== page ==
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Brad Pitt asks NASA astronaut: Who was better — me or Clooney?

Academy Award nominated actor Brad Pitt called into the International Space Station and spoke with astronaut Nick Hague on Monday, in a conversation that was carried by NASA TV. Pitt plays an astronaut in his newest film, "Ad Astra," which will be released nationwide Friday.  The International Space Station crew previewed the film a few weeks ago.

"Station, this is Brad, how do you hear me?" the actor asked upon receiving confirmation from NASA for a voice check. 

"Hey Brad, this is Nick. I've got you loud and clear. Welcome to the International Space Station," Hague said, speaking into a microphone but floating in zero gravity aboard the spacecraft. Hague is a NASA astronaut and U.S. Air Force colonel. 

During the 20-minute conversation, the two touched on a variety of topics connected to space exploration. Pitt asked multiple questions that centered around how astronauts keep their body clocks consistent, the makeup of living quarters on the International Space Station, the psychological aspects of being isolated from humanity in outer space, and what repercussions the body experiences from being in a zero-g environment for an extended period of time.

"It is an amazing orchestration of an international program that comes together to truly achieve something that we can't do alone," Hague told Pitt. "And it's through that strength and diversity, strength through diversity, that we're able to successfully operate this station for two decades."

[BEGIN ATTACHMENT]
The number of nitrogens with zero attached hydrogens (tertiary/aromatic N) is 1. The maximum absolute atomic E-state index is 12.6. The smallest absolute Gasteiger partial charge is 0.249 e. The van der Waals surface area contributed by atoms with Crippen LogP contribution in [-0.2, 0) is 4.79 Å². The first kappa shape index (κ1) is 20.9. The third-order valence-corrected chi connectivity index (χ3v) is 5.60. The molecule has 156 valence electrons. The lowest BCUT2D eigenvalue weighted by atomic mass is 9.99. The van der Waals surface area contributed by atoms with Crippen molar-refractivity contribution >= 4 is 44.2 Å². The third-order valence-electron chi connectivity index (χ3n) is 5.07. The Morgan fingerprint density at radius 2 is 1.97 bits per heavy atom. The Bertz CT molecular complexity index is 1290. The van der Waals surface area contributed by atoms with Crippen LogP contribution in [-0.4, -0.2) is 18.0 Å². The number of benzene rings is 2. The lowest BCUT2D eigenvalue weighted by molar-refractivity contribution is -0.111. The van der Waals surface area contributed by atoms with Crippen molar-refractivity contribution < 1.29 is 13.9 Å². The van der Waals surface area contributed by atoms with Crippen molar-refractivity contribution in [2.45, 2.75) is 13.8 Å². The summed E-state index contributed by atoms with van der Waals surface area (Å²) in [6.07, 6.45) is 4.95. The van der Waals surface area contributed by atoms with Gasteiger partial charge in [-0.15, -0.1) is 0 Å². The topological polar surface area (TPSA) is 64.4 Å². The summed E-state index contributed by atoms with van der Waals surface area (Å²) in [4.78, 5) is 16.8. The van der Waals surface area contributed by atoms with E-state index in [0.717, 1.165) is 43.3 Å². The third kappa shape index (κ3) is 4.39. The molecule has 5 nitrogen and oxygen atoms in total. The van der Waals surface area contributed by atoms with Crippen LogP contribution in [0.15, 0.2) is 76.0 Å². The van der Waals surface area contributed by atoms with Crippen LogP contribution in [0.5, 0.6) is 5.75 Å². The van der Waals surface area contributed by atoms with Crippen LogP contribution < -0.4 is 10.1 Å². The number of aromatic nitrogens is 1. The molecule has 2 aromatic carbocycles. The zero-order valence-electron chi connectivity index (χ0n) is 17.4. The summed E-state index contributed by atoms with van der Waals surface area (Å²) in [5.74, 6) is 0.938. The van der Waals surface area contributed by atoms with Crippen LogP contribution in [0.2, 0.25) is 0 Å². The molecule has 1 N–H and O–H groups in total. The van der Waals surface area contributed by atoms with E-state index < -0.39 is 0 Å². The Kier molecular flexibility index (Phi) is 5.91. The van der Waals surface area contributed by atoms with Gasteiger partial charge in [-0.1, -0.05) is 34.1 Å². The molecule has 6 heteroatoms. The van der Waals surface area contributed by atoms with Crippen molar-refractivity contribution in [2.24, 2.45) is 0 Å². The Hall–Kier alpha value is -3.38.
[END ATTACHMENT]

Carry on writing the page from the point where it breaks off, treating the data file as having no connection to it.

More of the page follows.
Hague said astronauts follow Greenwich Mean Time as their clock, use different hues of the color spectrum to keep their circadian rhythm consistent, and work a 12-hour workday. He also spoke of the remarkable collaboration between the various countries who have astronauts aboard the space station.

"Our international partners do a great job of making really hard, almost impossible things look routine," Hague said. "For me, that is the biggest thing I've pulled from this mission, is that cooperation at a global scale is what's going to propel humanity into the future."

Pitt also asked Hague what current projects he's working on up there. Hague told the actor that he's nearly completed a 200-day mission limit and and is expected to return home to Earth in early October. He said his work includes science experiments, maintenance to the space station, space walks, developments of new kinds of rubber, and gene editing. They also talked about the upcoming Artemis Project to the moon, which will land the first woman on the moon.

At one point Pitt joked with Hague and asked who was more believable playing an astronaut, himself or George Clooney?  (Clooney, a close friend of Pitt's, starred in the 2013 space film "Gravity.")

Hague responded with laughter and affirmed Pitt was the better astronaut.

"Nick, thank you so much, it's been an absolute pleasure, a real dream of mine," Pitt told Hague. "I can't wait to brag to my kids."

Hague thanked Pitt for "contributing to the mission of awareness" and "lighting that fire in the imaginations of that next generations of explorers."

"What you're doing with storytelling to inspire the next generation is so critical to the success of our programs in the future," Hague told Pitt. "My generation — I am not going to be the person that steps foot on Mars, but the children that are watching your movie, those young adults that are watching your movies are going to be the ones inspired to achieve great things."

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